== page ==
The brilliant TV series follows Daniel LaRusso and Johnny Lawrence 34 years after The Karate Kid film and their rivalry is still going strong
Usually, sequels done decades later are a complete disaster, but I was pleasantly surprised with the first few episodes of Cobra Kai.
Like with Fuller House, I was worried that a late 1980s classic would feel misplaced in modern day.
There is something about the wholesomeness of moral lessons, the instantly recognisable soundtrack and the drama of it all that seems impossible to recreate in our era of advanced cinematography and weighty biopics.
But the show’s reviews crushed these preconceived notions; Rotten Tomatoes gave it a whopping 94 percent and IMDb ranked it an 8.8/10. So, I thought I’d give it a go.
Two different paths
In the first episode, we meet Johnny Lawrence, whose life hasn’t turned out the way he hoped. He’s living alone in a dodgy apartment, drinking frequently and eating petrol station pizza.
His hoodie and jeans ensemble, along with his Pontiac Firebird, show how stuck in the past he truly is. He sees the moment he lost that 1984 All Valley Karate Tournament to Daniel LaRusso as the moment it all went wrong, and he resents LaRusso for it.
LaRusso’s success doesn’t help his anger either. Now a family man, LaRusso has his own car dealership, two kids and a loving wife. At first, when he runs into Lawrence, he treats him like an old friend.
But, when Lawrence opens his own Cobra Kai dojo, LaRusso realises that nothing has changed and sees his childhood rival as an adult one. Then their feud starts all over again.
While the two’s tension continues, the show’s storyline and character development is surprisingly realistic.
Lawrence has no forgiveness for LaRusso but is humanised by his decision to help out a neighbor that’s being bullied. True to his hardened self and reflective of his past, Lawrence teaches the kid Cobra Kai: “Strike first, strike hard, no mercy”.
There is no magical transformation he’s undergone to become an amazing person. He’s still angry, mean, a bit racist and a bad father, but that flash of goodness we saw in his hesitation to hurt LaRusso in the tournament shines through in his adult life as well.
LaRusso is facing his own struggles too. While he has financial success, he feels like he is losing connection with his kids. His daughter is hanging out with the wrong crowd and his son only has time for his tablet.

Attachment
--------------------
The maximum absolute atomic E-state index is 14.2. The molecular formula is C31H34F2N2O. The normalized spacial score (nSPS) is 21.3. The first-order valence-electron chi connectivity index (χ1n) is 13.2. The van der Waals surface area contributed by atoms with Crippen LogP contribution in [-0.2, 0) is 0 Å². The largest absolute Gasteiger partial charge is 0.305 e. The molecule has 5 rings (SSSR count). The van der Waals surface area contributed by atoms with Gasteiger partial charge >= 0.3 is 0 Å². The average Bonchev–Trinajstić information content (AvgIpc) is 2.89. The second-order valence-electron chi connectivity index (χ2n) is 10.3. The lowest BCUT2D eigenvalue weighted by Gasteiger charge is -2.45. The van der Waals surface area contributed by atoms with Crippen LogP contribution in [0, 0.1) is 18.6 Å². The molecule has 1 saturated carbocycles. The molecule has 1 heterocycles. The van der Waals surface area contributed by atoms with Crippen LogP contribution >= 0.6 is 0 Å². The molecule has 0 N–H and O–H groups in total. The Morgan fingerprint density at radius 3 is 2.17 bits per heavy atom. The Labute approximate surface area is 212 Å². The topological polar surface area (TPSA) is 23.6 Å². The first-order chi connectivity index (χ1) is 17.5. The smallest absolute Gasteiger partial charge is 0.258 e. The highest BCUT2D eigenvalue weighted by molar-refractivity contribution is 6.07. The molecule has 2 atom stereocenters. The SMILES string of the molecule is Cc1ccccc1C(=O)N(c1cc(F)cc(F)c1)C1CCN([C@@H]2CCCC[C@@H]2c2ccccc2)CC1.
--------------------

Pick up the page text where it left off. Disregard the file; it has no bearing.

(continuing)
One of the best things about this show is that it doesn’t try to sugar coat and tie up loose ends to move the plot along. We meet the characters where they are with the same struggles we face today, and because we know their past, we immediately sympathise with them.
But despite the realness, there is a strong 1980s nostalgia that threads through the series.
The soundtrack is unreal — Foreigner, Poison, REO Speedwagon, Twisted Sister, Queen — and it definitely sells the whole series for me.
The show also has carefully placed flashbacks of the original films that not only reminds us of pivotal moments in Lawrence’s and LaRusso’s lives but also what moments they’ve carried on into adulthood, allowing to shape them into who they are now.
Also, iconic scenes fuse the 2018 series with the 198os movies, like when Lawrence opens his dojo and ties his karate headband on facing the camera or when LaRusso visits Mr. Miyagi’s grave in search of guidance.
I found myself singing along, cheering characters on and reminiscing about the impact the original films had on me as a kid.
Overall, the TV series definitely lives up to the hype and it masterfully carries the films’ message and conveys it in a way the younger generation can understand.
Cobra Kai seasons 1 – 3 are available to watch on Netflix
Feature image: Netflix
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